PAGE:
Conclusion 3

As Memory Alpha states:

All food eaten on the holodeck are replications. No other type of simulation would survive outside of the holodeck.

I think that it refers to the general rule. When using a holodeck on a starship which operates normally (for example, USS Enterprise, during a non-holodeck-malfunction episode), there is no need for eating food generated by the holodeck, as its quality is poor and there is sufficient energy to replicate what is needed. Another point is, that when leaving holodeck, holodeck-created food will disappear from the digestive system, which is another disadvantage. One can assume that Torres had either a poor version of this holodeck program, or she was forced to eat the holodeck-created food, as using a replicator was limited due to the well-known power issues.

  • conclusion 1 & 3 directly contradiction what you highlighted in bold (implying it cannot leave the holodeck - replicated means its not a projection), conclusion 2 is the whole reason I asked the question and imply they could get all there meals on the holodeck (witch seems to have a near unlimited amount of independent power)
    – Matt
    Oct 19, 2016 at 20:41
  • I think that there are two options: poor quality food created using holodeck-matter which will disappear (and therefore is not practical, but used by Torres in @Valorum's quote because of restrictions), and "normal" replicated food created using replication systems, which should be the same as the food created using a standalone replicator. The quote in C.3, as I have said, applies in my opinion to general rule. Therefore, I see no contradiction. Oct 20, 2016 at 9:09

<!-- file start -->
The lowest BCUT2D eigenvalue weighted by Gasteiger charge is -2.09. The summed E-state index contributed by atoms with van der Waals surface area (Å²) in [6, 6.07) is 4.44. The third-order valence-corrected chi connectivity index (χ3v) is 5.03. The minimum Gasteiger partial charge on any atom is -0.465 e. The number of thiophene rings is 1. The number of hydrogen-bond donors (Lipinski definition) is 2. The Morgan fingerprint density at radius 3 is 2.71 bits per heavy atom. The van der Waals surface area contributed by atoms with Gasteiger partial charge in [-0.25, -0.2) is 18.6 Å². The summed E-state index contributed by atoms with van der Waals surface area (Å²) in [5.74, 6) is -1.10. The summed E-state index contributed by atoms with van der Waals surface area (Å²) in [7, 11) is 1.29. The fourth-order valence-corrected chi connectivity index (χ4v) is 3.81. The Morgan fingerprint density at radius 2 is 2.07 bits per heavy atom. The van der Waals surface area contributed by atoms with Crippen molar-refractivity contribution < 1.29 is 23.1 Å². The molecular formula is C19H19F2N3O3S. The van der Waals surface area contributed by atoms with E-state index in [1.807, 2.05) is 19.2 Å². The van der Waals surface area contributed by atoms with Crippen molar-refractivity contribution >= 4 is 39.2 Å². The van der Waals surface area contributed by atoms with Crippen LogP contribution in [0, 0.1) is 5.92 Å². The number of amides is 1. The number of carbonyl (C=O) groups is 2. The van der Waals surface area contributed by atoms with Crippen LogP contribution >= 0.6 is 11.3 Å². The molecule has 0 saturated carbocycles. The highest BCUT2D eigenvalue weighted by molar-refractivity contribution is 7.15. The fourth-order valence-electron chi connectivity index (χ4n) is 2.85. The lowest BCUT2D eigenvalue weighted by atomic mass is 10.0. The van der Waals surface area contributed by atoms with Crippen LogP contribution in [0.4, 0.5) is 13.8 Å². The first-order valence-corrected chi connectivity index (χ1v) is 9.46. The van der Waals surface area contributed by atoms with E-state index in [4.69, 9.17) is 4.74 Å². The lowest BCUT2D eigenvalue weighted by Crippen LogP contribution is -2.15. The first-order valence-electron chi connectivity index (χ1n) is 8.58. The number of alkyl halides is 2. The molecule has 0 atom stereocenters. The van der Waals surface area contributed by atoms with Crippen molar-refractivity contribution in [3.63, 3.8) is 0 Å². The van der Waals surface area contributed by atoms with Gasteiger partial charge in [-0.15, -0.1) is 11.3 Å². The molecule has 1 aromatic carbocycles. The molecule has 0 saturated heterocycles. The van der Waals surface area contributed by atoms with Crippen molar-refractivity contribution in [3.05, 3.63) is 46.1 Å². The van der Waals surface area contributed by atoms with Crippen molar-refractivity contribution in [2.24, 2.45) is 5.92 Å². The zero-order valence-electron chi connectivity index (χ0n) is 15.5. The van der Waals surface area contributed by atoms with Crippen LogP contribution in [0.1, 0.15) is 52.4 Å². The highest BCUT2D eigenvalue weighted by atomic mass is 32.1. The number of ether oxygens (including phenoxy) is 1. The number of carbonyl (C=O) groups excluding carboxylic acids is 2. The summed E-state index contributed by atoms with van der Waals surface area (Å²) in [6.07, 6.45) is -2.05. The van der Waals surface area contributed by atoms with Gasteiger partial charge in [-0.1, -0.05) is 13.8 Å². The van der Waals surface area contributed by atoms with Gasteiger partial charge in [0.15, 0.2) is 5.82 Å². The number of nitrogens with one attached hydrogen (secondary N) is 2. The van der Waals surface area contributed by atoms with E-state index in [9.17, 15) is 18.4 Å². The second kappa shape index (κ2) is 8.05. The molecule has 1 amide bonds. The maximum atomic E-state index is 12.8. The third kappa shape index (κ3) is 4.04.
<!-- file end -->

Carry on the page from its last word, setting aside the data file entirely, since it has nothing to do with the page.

Holodecks were introduced in the TNG pilot and have been referenced throughout the Star Trek franchise ever since. How holodecks work, and what they can and cannot do seems to have been set out and largely stabilized well before Voyager first aired. We must assume (for the sake of continuity) that the rules established in TNG aren't contradicted by DS9 or Voyager, despite all the wonderful and mysterious ways in which holodecks have been seen to malfunction or misbehave. The best explanation which fits with what is seen or described on-screen is that:

  1. Much of what a visitor can see and interact with is "holographic" - generated by manipulation of light and force-fields. Objects or characters so created cannot leave the holodeck; they fade/disappear.
  2. "Holographic" constructs are supplemented by replicated matter. Replicated matter, because it has been replicated, will persist. Holodeck water and snow is real (replicated) water and snow. This is seen in a couple of TNG episodes. This resolves the food conundrum; it's replicated food.

Nevertheless, there are inconsistencies. In TNG:"Ship in a Bottle", the crew attempts to beam holodeck matter into the real world by making some treknobabble adjustment to the transporter. There seems to be an inconsistent treatment of what holodeck constructs (such as a chair) are. If only force-fields and manipulated light, how could the transporter process it as an object at all? How could the crew believe it is something other than force-fields and manipulated light in order to take their experiment seriously?

The only satisfactory all-around explanation is that there is a set of principles and techniques by which holodecks are supposed to work, but problems emerge with their on-screen treatment. The problems are then either ignored, hand-waved, or some explanation is given which raises new problems to be either ignored or hand-waved, lest the cycle repeat indefinitely.